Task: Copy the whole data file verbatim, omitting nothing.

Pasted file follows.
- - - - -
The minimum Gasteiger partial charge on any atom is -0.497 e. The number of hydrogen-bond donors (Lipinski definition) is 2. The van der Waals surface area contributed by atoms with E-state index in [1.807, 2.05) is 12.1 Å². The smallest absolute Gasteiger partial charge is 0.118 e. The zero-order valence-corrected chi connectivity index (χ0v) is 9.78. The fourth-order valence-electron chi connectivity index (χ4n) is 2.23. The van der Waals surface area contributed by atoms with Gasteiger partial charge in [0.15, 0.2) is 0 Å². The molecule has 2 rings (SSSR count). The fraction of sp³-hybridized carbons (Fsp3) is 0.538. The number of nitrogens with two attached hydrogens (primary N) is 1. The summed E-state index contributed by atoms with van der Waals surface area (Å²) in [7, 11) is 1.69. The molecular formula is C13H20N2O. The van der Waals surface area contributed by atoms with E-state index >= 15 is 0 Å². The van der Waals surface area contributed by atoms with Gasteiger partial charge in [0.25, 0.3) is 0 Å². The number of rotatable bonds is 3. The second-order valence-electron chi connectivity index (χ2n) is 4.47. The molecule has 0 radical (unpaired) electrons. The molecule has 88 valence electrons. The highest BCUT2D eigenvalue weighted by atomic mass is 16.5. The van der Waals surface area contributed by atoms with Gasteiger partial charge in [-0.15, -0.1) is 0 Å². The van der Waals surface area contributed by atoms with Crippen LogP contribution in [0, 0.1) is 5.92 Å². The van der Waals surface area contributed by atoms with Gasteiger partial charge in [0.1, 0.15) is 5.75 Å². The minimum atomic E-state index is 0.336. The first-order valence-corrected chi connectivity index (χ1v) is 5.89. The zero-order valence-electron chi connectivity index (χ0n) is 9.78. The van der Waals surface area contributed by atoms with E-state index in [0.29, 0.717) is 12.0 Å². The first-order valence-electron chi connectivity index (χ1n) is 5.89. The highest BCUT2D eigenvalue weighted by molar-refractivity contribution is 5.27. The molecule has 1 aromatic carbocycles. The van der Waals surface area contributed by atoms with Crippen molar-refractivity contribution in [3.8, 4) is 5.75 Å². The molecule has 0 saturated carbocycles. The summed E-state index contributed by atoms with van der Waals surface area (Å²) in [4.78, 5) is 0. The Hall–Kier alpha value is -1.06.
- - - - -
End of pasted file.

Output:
The minimum Gasteiger partial charge on any atom is -0.497 e. The number of hydrogen-bond donors (Lipinski definition) is 2. The van der Waals surface area contributed by atoms with E-state index in [1.807, 2.05) is 12.1 Å². The smallest absolute Gasteiger partial charge is 0.118 e. The zero-order valence-corrected chi connectivity index (χ0v) is 9.78. The fourth-order valence-electron chi connectivity index (χ4n) is 2.23. The van der Waals surface area contributed by atoms with Gasteiger partial charge in [0.15, 0.2) is 0 Å². The molecule has 2 rings (SSSR count). The fraction of sp³-hybridized carbons (Fsp3) is 0.538. The number of nitrogens with two attached hydrogens (primary N) is 1. The summed E-state index contributed by atoms with van der Waals surface area (Å²) in [7, 11) is 1.69. The molecular formula is C13H20N2O. The van der Waals surface area contributed by atoms with E-state index >= 15 is 0 Å². The van der Waals surface area contributed by atoms with Gasteiger partial charge in [0.25, 0.3) is 0 Å². The number of rotatable bonds is 3. The second-order valence-electron chi connectivity index (χ2n) is 4.47. The molecule has 0 radical (unpaired) electrons. The molecule has 88 valence electrons. The highest BCUT2D eigenvalue weighted by atomic mass is 16.5. The van der Waals surface area contributed by atoms with Gasteiger partial charge in [-0.15, -0.1) is 0 Å². The van der Waals surface area contributed by atoms with Crippen LogP contribution in [0, 0.1) is 5.92 Å². The van der Waals surface area contributed by atoms with Gasteiger partial charge in [0.1, 0.15) is 5.75 Å². The minimum atomic E-state index is 0.336. The first-order valence-corrected chi connectivity index (χ1v) is 5.89. The zero-order valence-electron chi connectivity index (χ0n) is 9.78. The van der Waals surface area contributed by atoms with E-state index in [0.29, 0.717) is 12.0 Å². The first-order valence-electron chi connectivity index (χ1n) is 5.89. The highest BCUT2D eigenvalue weighted by molar-refractivity contribution is 5.27. The molecule has 1 aromatic carbocycles. The van der Waals surface area contributed by atoms with Crippen molar-refractivity contribution in [3.8, 4) is 5.75 Å². The molecule has 0 saturated carbocycles. The summed E-state index contributed by atoms with van der Waals surface area (Å²) in [4.78, 5) is 0. The Hall–Kier alpha value is -1.06.